Fear of falling is defined as a geriatric syndrome. It not only occurs in older adults who have fallen, but in those with impaired mobility and is associated with decreased physical ability and depression. Care of older adults requires that clinicians be aware of the myriad of issues related to falls including knowledge of this syndrome, increased risk and interventions needed to prevent injury related to falls.

Just about every resident in a long term care setting, including assisted living and sub-acute rehab, is at risk for falling. Between medications, functional and medical issues and advancing age, older adults in most settings are prone to falling.

There are well established standards of care related to fall prevention; but, as I continue to review records related to issues like falls, I am amazed at how often these basic standards are not being practiced. The basics of a fall prevention program include assessment and ongoing reassessment of risk, ensuring a safe environment, medication review, providing therapy as needed, individualized interventions, and staff education.

Basic nursing practice includes assessment, planning (Care plan), putting interventions in place and then evaluating outcomes to determine if those interventions are appropriate and effective. Assessment includes completing fall risk assessments on admission and then as needed. Very often, the fall risk assessments completed by nurses in LTC are inaccurate. The tools utilized in long term care typically include these risk factors: history of falling, use of ambulatory aids, gait/balance issues, medications, secondary diagnoses (i.e. diabetes) and mental status. Care planning is the next step in nursing care - it is the standard of care that as the resident’s status changes, assessments and care plans must be updated, and often, are not. For example, with each fall, there should be updates, or if there is a new diagnosis, i.e. stroke, or worsening dementia, updated interventions should be put into place, with ongoing evaluation of effectiveness.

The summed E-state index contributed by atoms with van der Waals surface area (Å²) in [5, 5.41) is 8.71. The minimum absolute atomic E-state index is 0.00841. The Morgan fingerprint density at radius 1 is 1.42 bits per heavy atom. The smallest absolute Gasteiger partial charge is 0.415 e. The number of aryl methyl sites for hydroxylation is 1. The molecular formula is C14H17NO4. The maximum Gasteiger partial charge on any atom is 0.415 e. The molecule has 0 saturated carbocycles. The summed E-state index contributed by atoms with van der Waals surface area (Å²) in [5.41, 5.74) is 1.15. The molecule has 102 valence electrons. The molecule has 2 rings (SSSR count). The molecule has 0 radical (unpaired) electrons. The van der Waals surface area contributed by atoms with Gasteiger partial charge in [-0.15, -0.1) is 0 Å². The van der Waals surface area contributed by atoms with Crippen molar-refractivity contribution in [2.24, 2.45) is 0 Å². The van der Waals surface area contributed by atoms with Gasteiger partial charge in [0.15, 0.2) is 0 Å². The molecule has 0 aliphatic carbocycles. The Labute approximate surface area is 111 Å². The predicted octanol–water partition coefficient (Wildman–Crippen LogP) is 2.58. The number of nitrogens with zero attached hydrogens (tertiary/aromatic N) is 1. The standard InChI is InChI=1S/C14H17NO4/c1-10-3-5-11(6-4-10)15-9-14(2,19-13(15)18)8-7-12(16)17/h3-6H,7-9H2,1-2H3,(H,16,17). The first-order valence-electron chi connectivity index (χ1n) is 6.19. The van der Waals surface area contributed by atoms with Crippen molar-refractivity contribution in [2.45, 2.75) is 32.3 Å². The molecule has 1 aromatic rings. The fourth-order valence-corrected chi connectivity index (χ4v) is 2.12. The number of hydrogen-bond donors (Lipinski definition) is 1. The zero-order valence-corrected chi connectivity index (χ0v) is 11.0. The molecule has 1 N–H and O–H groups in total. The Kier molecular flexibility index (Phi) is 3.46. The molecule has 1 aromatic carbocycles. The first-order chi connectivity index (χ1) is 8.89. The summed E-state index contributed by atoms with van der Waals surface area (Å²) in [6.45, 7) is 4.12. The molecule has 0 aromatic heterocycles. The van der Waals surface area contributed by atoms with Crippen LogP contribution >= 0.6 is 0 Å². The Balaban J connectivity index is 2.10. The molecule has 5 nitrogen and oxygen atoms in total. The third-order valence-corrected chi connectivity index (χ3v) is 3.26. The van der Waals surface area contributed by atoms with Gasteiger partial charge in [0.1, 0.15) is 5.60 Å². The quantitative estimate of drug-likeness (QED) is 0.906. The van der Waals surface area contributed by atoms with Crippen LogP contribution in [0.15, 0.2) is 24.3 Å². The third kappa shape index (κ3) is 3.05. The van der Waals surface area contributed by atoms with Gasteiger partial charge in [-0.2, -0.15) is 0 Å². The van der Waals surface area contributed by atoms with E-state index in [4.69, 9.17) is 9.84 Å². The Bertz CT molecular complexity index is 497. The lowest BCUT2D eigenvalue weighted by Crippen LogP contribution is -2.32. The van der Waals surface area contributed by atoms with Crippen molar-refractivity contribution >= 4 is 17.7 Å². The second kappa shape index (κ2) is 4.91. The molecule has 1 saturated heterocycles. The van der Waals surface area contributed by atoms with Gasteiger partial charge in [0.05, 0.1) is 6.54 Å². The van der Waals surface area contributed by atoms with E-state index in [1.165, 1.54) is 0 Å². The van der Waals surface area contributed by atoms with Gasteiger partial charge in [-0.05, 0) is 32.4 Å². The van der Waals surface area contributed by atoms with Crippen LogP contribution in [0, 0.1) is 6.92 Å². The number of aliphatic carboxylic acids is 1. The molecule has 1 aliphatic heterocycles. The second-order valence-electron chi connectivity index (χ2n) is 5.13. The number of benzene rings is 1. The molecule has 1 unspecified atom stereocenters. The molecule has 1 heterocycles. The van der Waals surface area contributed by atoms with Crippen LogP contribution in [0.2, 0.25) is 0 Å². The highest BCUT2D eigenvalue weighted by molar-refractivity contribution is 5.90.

Care planning and interventions very often are generic and not individualized. For example, a toileting schedule that includes only after meals and before bedtime may not be appropriate. If a resident has issues with constipation or incontinence, this may lead to the need for more frequent toileting to prevent falls. The “make certain call bell is within reach” for residents with dementia is an example of a generic intervention. Older adults with dementia may not recognize a call bell or remember to use it. The debate about use of bed and chair alarms go on – they are a part of an individualized care plan, not a solution to preventing falls. Often, I see delays in putting interventions in place, i.e. with the resident who is incontinent NOT being put on a toileting plan immediately. The other common issue I see when reviewing records is the lack of updating care plans as the resident’s status changes – with every fall, with worsening dementia, physical decline, or new medical diagnosis (i.e. Parkinsonism).

Nurses reviewing records need to pay attention to the MDS, risk assessments, care plans and Interdisciplinary notes with attention to where the standard of care is not being met.